In my continuing series about using the correct words in correct situations, today we tackle lay/lie and stationary/stationery.
Lie vs. Lay
During my final proof of Missing Emily: Croatian Life Letters, I had the hardest time with the words lie, lay, and all of their counterparts. To address this problem, I avoided using the word wherever possible such as in “curled on the floor” or “she was perpendicular on the bed.” But sometimes, I just couldn’t avoid it. So I got out my handy A Pocket Style Manual, 5th Ed., by Diana Hacker.
Every time I came across some derivative of lie or lay, I had to think critically about what I was trying to say. Was I trying to say to “recline or rest on a surface” as defined by Hacker in A Pocket Style Manual in which case a form of lie was appropriate (p.26)? Or was I trying to put something or someone in a place in which case lay would be correct?
And it gets even more confusing. After I figured out which of lie or lay was appropriate, I had to figure out which word was correct for the tense I was using. If the correct word was a form of lie, then the correct past tense word was lay (yes, the same as the root word for place/put something) and the present participle was lying as in “is lying down” which is the same as if someone is being untruthful. The past participle of lie is lain which I avoided totally. For lay, past tense and past participle is laid while the present participle is laying as in “she is laying the book in the trash.”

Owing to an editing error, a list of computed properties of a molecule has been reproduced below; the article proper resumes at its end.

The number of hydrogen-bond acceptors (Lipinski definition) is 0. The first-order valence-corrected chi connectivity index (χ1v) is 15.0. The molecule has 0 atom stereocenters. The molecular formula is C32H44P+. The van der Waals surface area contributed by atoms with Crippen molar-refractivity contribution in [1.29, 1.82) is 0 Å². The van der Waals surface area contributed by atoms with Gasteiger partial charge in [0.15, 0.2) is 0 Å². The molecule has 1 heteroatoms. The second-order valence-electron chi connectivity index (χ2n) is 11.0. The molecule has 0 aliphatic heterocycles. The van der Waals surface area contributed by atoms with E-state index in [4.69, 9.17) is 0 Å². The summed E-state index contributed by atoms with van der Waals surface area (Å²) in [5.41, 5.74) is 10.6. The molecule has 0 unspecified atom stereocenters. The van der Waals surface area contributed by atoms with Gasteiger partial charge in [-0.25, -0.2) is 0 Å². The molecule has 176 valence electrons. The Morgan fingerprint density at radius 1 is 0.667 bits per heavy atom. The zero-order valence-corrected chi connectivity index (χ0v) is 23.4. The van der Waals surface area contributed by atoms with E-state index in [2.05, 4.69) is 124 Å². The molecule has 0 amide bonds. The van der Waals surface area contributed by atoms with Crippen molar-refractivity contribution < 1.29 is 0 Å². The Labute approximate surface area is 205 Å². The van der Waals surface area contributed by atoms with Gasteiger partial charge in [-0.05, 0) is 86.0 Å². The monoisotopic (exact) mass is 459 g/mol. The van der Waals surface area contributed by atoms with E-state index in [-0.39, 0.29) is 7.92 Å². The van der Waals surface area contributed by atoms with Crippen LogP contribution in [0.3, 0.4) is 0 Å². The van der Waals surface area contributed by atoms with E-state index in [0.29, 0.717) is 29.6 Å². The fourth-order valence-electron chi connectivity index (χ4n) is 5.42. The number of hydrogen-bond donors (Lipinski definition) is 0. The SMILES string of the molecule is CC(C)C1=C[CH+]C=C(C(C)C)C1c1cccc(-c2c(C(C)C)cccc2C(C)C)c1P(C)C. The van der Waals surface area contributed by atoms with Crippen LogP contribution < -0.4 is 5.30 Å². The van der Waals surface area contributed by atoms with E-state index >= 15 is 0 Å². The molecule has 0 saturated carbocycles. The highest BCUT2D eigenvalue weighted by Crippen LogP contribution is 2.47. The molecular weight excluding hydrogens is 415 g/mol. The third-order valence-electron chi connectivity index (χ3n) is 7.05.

Even after all of the studying I did comparing my lays or lies to the guidelines in A Pocket Style Manual, all of these lies, lays, laids, lains, lyings, and layings are swimming around in my head. So it doesn’t look like I’ll be able to turn my page away from this section any time soon. I just hope I made the right choices in my proof.
Stationary vs. Stationery
One little letter that does so much! Here, switch E for A or vice-versa, and you’ve got two totally different things. The one with an E, stationery, is the paper or other materials used to write letters including not only the paper but envelopes, pencil, and pens. (See Dictionary.com’s definition by clicking here.)
On the other hand, stationary, means something quite different and unrelated to letter-writing. Stationary refers more to a speed or spatial position. According to Dictionary.com, to be stationary means to not be moving, to be standing still, unmovable, or remaining in the same condition. (Click here for Dictionary.com definition.)
There is really no easy way – that I can think of anyway – to keep the two straight other than to remember the writing tools are spelled with an E and the others with an A. If you can’t remember, just flip-flop them and you’ll get half of them right.
Just kidding … don’t do that. Get a dictionary or go to Dictionary.com and look it up to be sure.
What word pairs to have trouble keeping straight? Share them in the comment section below and I may tackle them on a future post.